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ACS Chem Neurosci. 2012 Apr 18;3(4):293-301. doi: 10.1021/cn200121r. Epub 2012 Jan 13.

Structurally diverse GABA antagonists interact differently with open and closed conformational states of the ρ1 receptor.

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  • 1Faculty of Pharmacy and Department of Pharmacology, The University of Sydney , Sydney, NSW 2006, Australia.


Ligands acting on receptors are considered to induce a conformational change within the ligand-binding site by interacting with specific amino acids. In this study, tyrosine 102 (Y102) located in the GABA binding site of the ρ(1) subunit of the GABA(C) receptor was mutated to alanine (ρ(1Y102A)), serine (ρ(1Y102S)), and cysteine (ρ(1Y102C)) to assess the role of this amino acid in the action of 12 known and 2 novel antagonists. Of the mutated receptors, ρ(1Y102S) was constitutively active, providing an opportunity to assess the activity of antagonists on ρ(1) receptors with a proportion of receptors existing in the open conformational state compared to those existing predominantly in the closed conformational state. It was found that the majority of antagonists studied were able to inhibit the constitutive activity displayed by ρ(1Y102S), thus displaying inverse agonist activity. The exception was (±)-4-aminocyclopent-1-enecarboxamide ((±)-4-ACPAM) (8) not exhibiting any inverse agonist activity, but acting explicitly on the closed conformational state of ρ(1) receptors (ρ(1) wild-type, ρ(1Y102C) and ρ(1Y102A)). It was also found that the GABA antagonists were more potent at the closed compared to the open conformational states of ρ(1) receptors, suggesting that they may act by stabilizing closed conformational state and thus reducing activation by agonists. Furthermore, of the antagonists tested, Y102 was found to have the greatest influence on the antagonist activity of gabazine (SR-95531 (13)) and its analogue (SR-95813 (14)). This study contributes to our understanding of the mechanism of inverse agonism. This is important, as such agents are emerging as potential therapeutics.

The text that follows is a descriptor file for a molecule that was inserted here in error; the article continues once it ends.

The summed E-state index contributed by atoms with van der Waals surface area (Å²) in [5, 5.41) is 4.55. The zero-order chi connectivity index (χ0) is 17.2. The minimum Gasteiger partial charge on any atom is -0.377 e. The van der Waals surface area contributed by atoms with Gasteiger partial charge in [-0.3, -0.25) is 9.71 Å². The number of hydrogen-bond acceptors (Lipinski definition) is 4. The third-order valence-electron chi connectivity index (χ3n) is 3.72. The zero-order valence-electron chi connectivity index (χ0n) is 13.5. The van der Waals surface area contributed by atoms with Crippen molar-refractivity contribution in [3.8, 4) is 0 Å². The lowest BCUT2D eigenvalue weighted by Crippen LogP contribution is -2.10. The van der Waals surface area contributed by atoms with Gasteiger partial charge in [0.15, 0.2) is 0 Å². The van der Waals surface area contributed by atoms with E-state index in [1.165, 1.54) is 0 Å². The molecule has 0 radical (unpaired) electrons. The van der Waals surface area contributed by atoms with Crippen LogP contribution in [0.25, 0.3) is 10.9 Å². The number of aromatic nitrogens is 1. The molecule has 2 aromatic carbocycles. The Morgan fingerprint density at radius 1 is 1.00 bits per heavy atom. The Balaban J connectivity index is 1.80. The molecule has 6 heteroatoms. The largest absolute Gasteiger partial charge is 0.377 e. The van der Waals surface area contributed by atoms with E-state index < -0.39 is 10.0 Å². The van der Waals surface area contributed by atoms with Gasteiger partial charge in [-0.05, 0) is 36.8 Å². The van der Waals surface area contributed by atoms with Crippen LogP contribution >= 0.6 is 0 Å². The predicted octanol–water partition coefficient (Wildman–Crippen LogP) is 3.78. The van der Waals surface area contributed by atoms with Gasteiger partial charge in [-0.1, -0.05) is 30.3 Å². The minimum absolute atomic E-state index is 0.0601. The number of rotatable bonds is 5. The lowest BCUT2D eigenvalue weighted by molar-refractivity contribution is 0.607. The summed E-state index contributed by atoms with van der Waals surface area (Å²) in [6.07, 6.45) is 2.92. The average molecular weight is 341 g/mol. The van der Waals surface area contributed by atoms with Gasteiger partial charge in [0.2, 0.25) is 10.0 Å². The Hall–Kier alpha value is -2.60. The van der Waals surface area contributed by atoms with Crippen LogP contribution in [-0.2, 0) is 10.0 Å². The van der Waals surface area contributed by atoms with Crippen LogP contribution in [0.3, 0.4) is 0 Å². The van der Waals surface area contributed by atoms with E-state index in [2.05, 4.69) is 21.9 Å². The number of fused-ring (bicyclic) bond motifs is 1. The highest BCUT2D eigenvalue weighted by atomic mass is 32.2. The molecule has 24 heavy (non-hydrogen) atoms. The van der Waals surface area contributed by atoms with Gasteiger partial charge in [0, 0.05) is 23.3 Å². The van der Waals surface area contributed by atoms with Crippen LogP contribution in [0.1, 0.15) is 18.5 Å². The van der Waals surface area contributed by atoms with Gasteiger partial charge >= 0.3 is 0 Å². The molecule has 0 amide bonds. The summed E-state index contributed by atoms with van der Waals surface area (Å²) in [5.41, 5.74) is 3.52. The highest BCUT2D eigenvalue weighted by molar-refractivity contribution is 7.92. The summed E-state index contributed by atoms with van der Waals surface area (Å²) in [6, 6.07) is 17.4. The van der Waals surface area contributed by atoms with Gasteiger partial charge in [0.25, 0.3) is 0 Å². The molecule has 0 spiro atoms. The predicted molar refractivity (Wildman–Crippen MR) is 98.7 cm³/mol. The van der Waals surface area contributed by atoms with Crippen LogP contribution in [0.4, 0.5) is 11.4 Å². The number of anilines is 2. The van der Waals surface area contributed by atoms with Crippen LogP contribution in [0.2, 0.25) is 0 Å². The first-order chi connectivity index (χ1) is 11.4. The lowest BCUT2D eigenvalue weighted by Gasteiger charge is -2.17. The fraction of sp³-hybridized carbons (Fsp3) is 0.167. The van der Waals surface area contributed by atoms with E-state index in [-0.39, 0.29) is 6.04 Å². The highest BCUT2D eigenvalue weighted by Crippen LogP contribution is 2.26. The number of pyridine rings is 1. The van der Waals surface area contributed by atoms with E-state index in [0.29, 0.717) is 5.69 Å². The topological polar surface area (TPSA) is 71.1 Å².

Cys-loop receptor; GABA binding site; GABAC receptors; conformational change; gating

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